Once you have the paperwork/account details, it is very simple to fill the probate form in. A basic spreadsheet for all figures will help!

You will need a house valuation and valuations of any sellable goods. We knew that very few of mums goods would be sellable, so we put a basic figure in, £500 or so. Obviously if there are valuables, they may need a proper valuation.

Assuming your DH and SIL are both executors, they can both be named on probate form, in which case both will need to sign, or your SIL can reserve the right to be an executor, in which case only your DH signs (but if something happened to your DH, she could still take over in the future).

If they have a good relationship, it sounds like the latter would work best. (Both DB and I were named and signed, but I did all legwork, I just wanted us both signing as he is a manipulative nasty person who could quite well have questioned something later).

Signing can be done at a solicitors, or through a probate office, which are dotted around the country. I travelled to London, where DB lives, from Cheshire for the day, as it was easier than him going to mums house. We were in Probate office for about 20mins!

As for executors account, we didn't bother. All of her money was with Halifax, they were willing to transfer it into any account (we used a semi-dormant one of mine) as long as both DB and I signed to say thats where we wanted money to go and sent that letter in with Probate certificate. Fortunately I could afford to pay any ongoing bills, and then just claimed that back from the joint money before splitting. You need to keep records and receipts.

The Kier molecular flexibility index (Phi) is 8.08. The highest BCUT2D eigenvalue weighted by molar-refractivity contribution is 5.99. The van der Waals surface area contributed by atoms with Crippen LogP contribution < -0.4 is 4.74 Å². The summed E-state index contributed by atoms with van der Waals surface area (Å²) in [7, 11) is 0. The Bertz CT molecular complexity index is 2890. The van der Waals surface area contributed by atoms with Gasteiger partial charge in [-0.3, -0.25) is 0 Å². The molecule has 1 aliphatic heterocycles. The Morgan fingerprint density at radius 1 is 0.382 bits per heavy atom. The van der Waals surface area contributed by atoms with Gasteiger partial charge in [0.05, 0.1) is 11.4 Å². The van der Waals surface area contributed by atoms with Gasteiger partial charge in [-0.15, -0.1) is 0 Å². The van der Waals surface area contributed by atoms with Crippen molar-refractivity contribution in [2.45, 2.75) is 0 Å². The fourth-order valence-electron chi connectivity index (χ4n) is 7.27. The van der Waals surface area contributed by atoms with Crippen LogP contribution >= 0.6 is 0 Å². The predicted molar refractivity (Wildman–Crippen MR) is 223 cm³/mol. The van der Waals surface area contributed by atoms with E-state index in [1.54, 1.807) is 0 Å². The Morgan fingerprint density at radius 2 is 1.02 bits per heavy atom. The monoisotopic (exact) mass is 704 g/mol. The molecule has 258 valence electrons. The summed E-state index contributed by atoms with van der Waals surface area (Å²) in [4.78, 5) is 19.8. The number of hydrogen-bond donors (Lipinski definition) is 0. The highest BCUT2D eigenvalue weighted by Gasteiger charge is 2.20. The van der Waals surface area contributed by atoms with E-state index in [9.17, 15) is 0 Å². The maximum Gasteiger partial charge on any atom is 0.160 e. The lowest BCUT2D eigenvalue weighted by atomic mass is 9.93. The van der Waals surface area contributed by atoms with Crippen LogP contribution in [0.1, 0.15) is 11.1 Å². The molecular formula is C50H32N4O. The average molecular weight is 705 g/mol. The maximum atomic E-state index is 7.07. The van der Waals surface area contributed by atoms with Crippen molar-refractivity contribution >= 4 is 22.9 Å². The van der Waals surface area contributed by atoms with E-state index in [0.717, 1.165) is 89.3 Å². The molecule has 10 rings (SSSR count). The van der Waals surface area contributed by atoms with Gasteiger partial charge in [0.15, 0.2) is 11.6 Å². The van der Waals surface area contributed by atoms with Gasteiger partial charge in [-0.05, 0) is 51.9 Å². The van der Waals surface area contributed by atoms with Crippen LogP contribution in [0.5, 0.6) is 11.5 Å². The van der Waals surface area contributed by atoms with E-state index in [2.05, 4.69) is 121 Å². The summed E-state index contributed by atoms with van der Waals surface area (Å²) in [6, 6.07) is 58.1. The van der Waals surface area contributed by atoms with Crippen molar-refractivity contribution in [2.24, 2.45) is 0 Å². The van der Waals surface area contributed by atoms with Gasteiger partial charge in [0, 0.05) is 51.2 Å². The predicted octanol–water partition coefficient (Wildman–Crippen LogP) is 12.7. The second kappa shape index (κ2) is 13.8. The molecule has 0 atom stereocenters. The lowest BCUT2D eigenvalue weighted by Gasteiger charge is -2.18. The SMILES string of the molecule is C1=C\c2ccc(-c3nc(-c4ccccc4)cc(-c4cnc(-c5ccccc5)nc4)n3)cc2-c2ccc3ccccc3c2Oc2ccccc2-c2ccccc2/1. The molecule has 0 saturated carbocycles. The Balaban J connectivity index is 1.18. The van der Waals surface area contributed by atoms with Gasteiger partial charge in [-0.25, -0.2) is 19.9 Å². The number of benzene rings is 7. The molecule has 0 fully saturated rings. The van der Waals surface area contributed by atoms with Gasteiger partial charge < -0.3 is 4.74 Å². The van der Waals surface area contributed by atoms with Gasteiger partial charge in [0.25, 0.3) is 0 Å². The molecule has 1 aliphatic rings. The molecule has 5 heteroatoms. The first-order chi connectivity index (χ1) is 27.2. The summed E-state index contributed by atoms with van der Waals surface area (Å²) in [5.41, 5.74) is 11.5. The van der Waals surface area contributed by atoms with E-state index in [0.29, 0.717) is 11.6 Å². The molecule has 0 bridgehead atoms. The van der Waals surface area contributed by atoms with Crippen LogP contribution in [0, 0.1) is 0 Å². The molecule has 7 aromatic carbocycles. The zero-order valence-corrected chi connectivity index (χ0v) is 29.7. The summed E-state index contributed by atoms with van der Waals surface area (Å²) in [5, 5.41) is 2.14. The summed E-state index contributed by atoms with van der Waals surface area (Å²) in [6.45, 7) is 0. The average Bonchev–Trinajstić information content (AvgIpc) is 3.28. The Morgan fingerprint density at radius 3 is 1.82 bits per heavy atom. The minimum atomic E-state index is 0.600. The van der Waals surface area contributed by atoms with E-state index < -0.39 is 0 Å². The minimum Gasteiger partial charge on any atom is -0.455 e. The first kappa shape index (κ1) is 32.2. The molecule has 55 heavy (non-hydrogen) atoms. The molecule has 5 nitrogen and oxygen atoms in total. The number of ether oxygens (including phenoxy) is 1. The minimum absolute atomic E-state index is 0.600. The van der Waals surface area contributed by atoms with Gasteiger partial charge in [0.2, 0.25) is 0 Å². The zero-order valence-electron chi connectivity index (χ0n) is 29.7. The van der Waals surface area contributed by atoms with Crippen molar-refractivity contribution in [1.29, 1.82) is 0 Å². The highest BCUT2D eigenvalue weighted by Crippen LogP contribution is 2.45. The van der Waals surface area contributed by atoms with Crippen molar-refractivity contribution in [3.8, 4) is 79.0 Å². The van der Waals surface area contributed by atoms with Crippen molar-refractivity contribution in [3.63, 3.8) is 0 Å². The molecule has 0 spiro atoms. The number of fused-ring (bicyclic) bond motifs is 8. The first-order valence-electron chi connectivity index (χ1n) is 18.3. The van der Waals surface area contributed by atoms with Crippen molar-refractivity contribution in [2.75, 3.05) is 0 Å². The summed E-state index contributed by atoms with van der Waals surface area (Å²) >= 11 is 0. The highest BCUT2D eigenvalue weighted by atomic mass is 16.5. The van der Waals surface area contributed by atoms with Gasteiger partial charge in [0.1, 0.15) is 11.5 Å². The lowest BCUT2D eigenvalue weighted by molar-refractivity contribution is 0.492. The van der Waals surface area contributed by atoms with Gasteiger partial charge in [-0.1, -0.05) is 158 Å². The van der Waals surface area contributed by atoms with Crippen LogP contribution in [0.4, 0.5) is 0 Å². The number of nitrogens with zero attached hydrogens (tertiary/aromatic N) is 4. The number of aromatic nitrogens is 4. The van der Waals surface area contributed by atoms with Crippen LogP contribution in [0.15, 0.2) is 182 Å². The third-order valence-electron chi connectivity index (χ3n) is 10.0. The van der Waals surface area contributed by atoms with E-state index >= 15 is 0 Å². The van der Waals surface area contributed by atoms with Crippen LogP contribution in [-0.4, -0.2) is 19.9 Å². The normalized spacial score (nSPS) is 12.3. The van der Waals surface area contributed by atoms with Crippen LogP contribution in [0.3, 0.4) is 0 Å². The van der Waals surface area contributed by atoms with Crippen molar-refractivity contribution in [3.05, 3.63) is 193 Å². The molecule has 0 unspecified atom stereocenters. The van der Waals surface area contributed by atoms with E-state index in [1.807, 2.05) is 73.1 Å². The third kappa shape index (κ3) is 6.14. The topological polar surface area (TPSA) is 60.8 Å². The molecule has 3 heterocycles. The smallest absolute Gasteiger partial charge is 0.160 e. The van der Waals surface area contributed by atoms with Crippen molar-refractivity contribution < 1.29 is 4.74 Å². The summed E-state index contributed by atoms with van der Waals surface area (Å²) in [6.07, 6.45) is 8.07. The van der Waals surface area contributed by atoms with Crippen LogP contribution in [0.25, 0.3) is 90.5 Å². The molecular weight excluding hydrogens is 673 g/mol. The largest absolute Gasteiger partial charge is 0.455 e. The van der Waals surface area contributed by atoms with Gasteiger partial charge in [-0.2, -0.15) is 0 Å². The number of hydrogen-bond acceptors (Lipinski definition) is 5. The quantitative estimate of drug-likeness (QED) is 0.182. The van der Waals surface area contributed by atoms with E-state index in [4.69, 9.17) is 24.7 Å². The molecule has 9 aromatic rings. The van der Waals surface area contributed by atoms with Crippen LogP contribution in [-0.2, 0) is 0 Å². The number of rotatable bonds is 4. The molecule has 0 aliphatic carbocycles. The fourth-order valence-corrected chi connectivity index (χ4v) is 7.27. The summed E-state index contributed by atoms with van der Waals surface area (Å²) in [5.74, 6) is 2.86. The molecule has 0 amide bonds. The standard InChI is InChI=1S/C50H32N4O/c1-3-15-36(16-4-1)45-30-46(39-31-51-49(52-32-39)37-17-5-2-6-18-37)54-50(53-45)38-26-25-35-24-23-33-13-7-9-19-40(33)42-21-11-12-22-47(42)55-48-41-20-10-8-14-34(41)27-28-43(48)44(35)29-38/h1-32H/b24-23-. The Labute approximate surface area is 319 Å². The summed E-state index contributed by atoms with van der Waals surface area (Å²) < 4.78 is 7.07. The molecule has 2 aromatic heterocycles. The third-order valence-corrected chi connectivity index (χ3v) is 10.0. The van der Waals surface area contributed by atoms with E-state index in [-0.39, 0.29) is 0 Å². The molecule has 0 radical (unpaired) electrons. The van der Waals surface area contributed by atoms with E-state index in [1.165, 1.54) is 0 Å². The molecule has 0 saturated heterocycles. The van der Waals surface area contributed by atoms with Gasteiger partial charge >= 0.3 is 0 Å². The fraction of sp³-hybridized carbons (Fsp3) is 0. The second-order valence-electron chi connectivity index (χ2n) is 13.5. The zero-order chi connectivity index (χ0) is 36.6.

After house sale, solicitors did two bank transfers, one to each of us.

BagelGoesWalking Fri 03-Feb-17 23:23:04

Great explanation, Kath

AstrantiaMajor Sat 04-Feb-17 08:28:22

With regard to household bills, I contacted the Probate department of gas, electric and water. They were really helpful. They froze the account until probate was granted. So no bills needed paying. I also reduced the House insurance to Buildings only, you will have to tell them The house is empty. They were also very good at explaining the various options. I think we were covered for 3 months then had an option of 'buy back cover' if the house sale took longer

FinallyHere Sat 04-Feb-17 08:43:43

Another voice to say that doing probate is really very straightforward, if there is a will. Everyone was very helpful. I agree with PP that once you have put together the list of all the assets and debts (which the solicitors will require) , you might as well transfer it to the form.

Even without a will, a search service will be quicker, and cheaper, than solicitors.

quietbatperson Sun 05-Feb-17 07:55:31

Message withdrawn at poster's request.